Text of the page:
Sunday, February 7, 2016

Comcast plus Verizon? Not so fast

FCC will likely shoot down the Verizon-cable marketing marriage: analyst

Comcast plus Verizon? Not so fast


Comcast and Verizon: Broadband competitors - Xfinity vs FiOS - but also joined-at-the-hip marketing-mogul allies selling their consumer products and setting  prices together?

That's one result of last week's "complete reordering of the competitive universe," in a blockbuster deal by Comcast, TimeWarner Cable and partners to sell Verizon $3.6 billion worth of airwave spectrum, plus a "far greater" marketing "partnership between formerly mortal enemies" (as Bernstein Research's Craig Moffett told clients) that will have Verizon marketing Comcast Xfinity and other cable-based products at hundreds of Verizon stores nationwide (competing Verizon FiOS Internet only covers one-seventh of the USA; the rest is potential joint-venture country). 

"The marketing machine that is Verizon wireless" will now be "a marketing engine" for Comcast cable Internet, video and voice, Moffett cites Comcast boss Brian L. Roberts projecting. Moffett expects, for example, special-priced fancy Verizon smartphones for Comcast triple-play customers, starting soon. 

Or not so fast: There's a 20% chance the spectrum deal will get shot down by the Federal Communications Commission; there's a 60% chance the marketing marriage gets killed by the FCC, writes Kevin Smithen, analyst at Macquarie (USA) Equities Research, in a report to clients. 

Meanwhile, Microsoft's new-edition Xbox360, starting tomorrow, will add "cloud storage, more social network integration, Bing voice search," plus Internet Protocol (IP) TV offerings from HBO, Comcast Xfinity, Verizon's FiOs," writes Janney Capital Markets' Tony Wible. More proof that "content will find ways to reach the consumer," and threaten to turn traditional cable TV service into a "commodity."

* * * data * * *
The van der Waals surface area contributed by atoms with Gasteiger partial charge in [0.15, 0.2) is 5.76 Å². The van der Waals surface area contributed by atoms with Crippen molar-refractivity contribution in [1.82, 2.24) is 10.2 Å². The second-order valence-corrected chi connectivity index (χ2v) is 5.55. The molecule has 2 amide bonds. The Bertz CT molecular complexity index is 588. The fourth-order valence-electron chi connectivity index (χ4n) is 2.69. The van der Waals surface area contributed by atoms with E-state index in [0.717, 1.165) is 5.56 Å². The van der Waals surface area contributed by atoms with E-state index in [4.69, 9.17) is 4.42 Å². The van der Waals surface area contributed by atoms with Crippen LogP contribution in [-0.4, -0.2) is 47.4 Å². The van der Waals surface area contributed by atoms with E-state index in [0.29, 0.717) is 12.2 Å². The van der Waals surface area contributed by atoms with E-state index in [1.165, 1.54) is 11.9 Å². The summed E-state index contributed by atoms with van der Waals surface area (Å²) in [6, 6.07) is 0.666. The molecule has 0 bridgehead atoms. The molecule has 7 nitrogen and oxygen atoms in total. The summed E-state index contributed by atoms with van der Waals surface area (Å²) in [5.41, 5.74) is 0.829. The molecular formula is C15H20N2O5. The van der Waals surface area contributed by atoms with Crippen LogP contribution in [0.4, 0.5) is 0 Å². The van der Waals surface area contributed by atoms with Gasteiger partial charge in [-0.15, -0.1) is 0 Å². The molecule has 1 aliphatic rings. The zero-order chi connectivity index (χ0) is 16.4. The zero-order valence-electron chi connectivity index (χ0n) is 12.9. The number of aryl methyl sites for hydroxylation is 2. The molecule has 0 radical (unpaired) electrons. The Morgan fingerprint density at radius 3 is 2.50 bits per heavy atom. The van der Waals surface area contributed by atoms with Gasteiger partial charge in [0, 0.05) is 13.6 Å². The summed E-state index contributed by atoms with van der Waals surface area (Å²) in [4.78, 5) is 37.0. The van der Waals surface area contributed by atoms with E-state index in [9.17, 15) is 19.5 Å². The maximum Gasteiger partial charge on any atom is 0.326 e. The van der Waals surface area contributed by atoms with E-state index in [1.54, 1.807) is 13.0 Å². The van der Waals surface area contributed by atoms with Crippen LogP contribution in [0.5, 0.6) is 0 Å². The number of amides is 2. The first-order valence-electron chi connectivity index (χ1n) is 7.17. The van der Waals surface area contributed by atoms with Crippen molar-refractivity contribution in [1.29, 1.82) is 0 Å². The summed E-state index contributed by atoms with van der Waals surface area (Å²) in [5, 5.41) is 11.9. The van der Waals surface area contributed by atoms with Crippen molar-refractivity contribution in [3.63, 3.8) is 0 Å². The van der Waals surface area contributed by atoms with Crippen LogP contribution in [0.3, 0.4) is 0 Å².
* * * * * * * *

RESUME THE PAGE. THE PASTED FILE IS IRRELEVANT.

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About this blog

PhillyDeals posts interviews, drafts and updates that Joseph N. DiStefano writes alongside his Sunday and Monday columns and ongoing articles about Philadelphia-area business.

DiStefano studied economics, history and a little engineering at Penn. He taught writing and research at St. Joe’s. He has written for the Inquirer since 1989, except when he left a few times to work at Bloomberg and elsewhere. He wrote the book Comcasted, and raised six kids with his wife, who is a saint.

Reach Joseph N. at, 215.854.5194, @PhillyJoeD. Read his blog posts at and his Inquirer columns at Bloomberg posts his items at NH BLG_PHILLYDEAL.

Reach Joseph N. at or 215 854 5194.

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